Make sure that all examples in the source code still work
sage -t <files>
slabbe@pol ~/Applications/sage-4.6.1/devel/sage-slabbe/sage/combinat $ sage -t
sage -t  "devel/sage-slabbe/sage/combinat/"
File "/Users/slabbe/Applications/sage-4.6.1/devel/sage-slabbe/sage/combinat/", line 1206:
    sage: Permutation([3,8,5,10,9,4,6,1,7,2]).inverse()
    [8, 10, 1, 6, 3, 7, 9, 2, 5, 4]
    YO !!!! Let's inverse some permutations !!!
    [8, 10, 1, 6, 3, 7, 9, 2, 5, 4]
The following tests failed:
    sage -t  "devel/sage-slabbe/sage/combinat/"
Total time for all tests: 10.4 seconds

If tests failed, one should edit files again...

13. Build the documentation

Build the documentation and make sure there are no errors or warnings:

sage -b && sage -docbuild reference html

Open the html version of documentation in your browser and make sure the documentation looks OK:

open ~/Applications/sage-4.6.1/devel/sage/doc/output/html/en/reference/sage/combinat/permutation.html

14. Update the current patch

When the bug is fixed, once we made sure every tests pass and that the documentation builds fine, then we can update the current patch with hg qrefresh to reflect the changes:

hg qrefresh

No changes are shown anymore by hg status or hg diff:

hg status
hg diff

Modifications are now in the patch. See hg qstatus or hg qdiff:

hg qstatus
hg qdiff

15. Export a patch

Add a commit message to the patch:

hg qrefresh -m "#12345: add a useless print in the inverse method of a permutation"

Export the patch with hg export:

hg export trac_12345-add_useless_print-sl.patch >

The command hg export also adds informations in the patch (author name, date, ...).


Personnaly, I added the following alias to my ~/.bashrc:

alias qtoptotmp='hg export `hg qtop` > ~/Documents/tmp/`hg qtop`'

16. Verify the content of the patch

Here is an example of a patch exported by Mercurial for the imaginary ticket #12345. It contains information about the author, the date, the commit message we just wrote and finally the complete diff.


# HG changeset patch
# User Sebastien Labbe <hidden adress email>
# Date 1295311529 -3600
# Node ID 4a6379cf0c965e1ce309846cbcb9f864932a3b6c
# Parent  83e5e45a8935ac627c45ed14042bbebafeb1a800
#12345: add a useless print in the inverse method of a permutation

diff --git a/sage/combinat/ b/sage/combinat/
--- a/sage/combinat/
+++ b/sage/combinat/
@@ -1208,6 +1208,7 @@ class Permutation_class(CombinatorialObj
             sage: Permutation([2, 4, 1, 5, 3]).inverse()
             [3, 1, 5, 2, 4]
+        print "YO !!!! Let's inverse some permutations !!!"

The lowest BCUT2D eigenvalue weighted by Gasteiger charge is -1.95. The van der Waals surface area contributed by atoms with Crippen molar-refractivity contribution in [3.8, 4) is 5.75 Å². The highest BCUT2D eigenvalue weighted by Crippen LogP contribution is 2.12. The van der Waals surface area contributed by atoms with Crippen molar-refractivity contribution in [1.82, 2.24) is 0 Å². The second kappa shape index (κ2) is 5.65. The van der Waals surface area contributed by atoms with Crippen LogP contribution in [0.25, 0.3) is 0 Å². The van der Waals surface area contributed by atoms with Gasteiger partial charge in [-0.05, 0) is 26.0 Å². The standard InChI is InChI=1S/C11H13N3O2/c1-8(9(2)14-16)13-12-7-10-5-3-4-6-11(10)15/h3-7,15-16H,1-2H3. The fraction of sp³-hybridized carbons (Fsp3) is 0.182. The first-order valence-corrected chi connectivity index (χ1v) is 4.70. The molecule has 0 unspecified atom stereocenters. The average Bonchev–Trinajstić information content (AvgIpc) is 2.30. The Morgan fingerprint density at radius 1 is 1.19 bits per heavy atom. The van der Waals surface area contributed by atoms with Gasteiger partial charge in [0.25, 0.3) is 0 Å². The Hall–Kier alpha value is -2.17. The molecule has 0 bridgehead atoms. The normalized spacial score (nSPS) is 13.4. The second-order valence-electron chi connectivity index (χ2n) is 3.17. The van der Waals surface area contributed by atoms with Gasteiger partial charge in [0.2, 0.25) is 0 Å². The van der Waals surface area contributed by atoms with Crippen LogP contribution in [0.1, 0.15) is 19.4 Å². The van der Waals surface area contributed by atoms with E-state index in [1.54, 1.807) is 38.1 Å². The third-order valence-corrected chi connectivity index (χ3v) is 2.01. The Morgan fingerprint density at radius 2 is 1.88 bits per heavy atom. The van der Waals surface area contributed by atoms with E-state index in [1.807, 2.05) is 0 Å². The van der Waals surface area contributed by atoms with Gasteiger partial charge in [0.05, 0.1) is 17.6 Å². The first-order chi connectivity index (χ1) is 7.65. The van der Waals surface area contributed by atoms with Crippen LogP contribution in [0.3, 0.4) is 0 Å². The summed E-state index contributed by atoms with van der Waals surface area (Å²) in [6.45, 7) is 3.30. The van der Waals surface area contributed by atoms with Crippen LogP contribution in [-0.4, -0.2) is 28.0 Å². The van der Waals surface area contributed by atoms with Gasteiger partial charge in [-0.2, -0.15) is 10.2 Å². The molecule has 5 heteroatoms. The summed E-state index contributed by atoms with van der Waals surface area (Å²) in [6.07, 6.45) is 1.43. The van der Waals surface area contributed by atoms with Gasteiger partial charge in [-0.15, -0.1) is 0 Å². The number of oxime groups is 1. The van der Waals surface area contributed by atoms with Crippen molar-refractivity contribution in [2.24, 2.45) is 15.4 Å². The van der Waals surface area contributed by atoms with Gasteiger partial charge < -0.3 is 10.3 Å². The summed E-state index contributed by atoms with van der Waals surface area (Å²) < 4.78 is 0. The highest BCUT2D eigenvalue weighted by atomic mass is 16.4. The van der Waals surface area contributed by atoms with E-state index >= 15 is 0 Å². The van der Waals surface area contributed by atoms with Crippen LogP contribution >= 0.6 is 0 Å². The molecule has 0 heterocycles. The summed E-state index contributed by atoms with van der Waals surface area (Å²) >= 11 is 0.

w = range(len(self))
         for i,j in enumerate(self):
             w[j-1] = i+1

17. Upload the patch on Sage trac

Upload the patch on Sage trac

You can mention things like "tested on sage-4.6.1" in the text box when uploading the ticket.

Make sure the patch was correctly uploaded by looking at it directly on the web page.

Set the ticket to needs review

You may ask somebody to review your ticket.

18. More on Mercurial queues

Other useful Mercurial commands when patches multiplies:

hg qnew
Create a new patch
hg qnew
hg qpop
Move a patch from the applied stack to the unapplied one
hg qpush
Move a patch from the unapplied stack to the applied one
hg qtop
Show the current patch
hg qseries
Print all of the patches in order

19. Download a patch

A feature available on a Sage Trac ticket interests you? You want to review a ticket?

Download a patch!

Insert a patch into the series after the last applied patch with hg qimport:

hg qimport ~/Downloads/trac_65321-nice-feature-AA.patch


Do NOT use the command hg import as it will import the changes in the current patch.

20. Edit the series file

You can change the order in which the patches are applied. To do so, simply edit the series file:

slabbe@pol ~/Applications/sage-4.6.1/devel/sage-slabbe $ cd .hg/patches/
slabbe@pol ~/Applications/sage-4.6.1/devel/sage-slabbe/.hg/patches $ vim series

Make sure the patch you are reviewing is the first patch to be applied:

slabbe@pol ~/Applications/sage-4.6.1/devel/sage-slabbe/.hg/patches $ cat series


Patches might not commute, for example if they edit the exact same line.
If conflicts occur after editing the series file and doing hg qpush, simply edit the series file and try again.

21. Reviewing a patch

Visit the Reviewing a patch Section of the Sage Developer's Guide. Also, make sure you read William Stein's blog post about reviewing a Sage trac ticket.

Make sure the patch applies on Sage without conflicts:
hg qpush and hg qpop

Experiment the functionality proposed in the patch.

Run tests on the affected files.
sage -t <affected_files>

21. Reviewing a patch

Test the entire Sage library.
sage --testall --long
Ensure that the documentation builds fine:
sage -docbuild reference html
Check for full 100% doctest coverage:
sage -coverage <file>

Once you’ve tested the patch, report any failures on the Trac page for the ticket. Make suggestions about simplifying the code or fixing typos you noticed.

22. Positive review or Needs work

Three cases may happen:

Needs work
Mark it as needs work if there is anything to do.
Positive review
Otherwise, mark it as positive review, and mention in a comment all the things you checked.
If you don’t feel experienced enough for that, add a comment on the Trac page explaining what you have checked, what the results were, and that you think someone more experienced should take a look.

22. Positive review or Needs work


In Sage, a negative review does not exist!
There is always place for work and improvement!

23. Do some cleaning

Delete an (unapplied) patch from the queue:

hg qdelete trac_65321-nice-feature-AA.patch

Erase your branch. Of course, do this only if you don't care about your local changes:

rm -rf sage-slabbe



Sage trac

Sage Developer's Guide

Reviewing a Sage trac ticket, William Stein's blog post, October 31, 2010.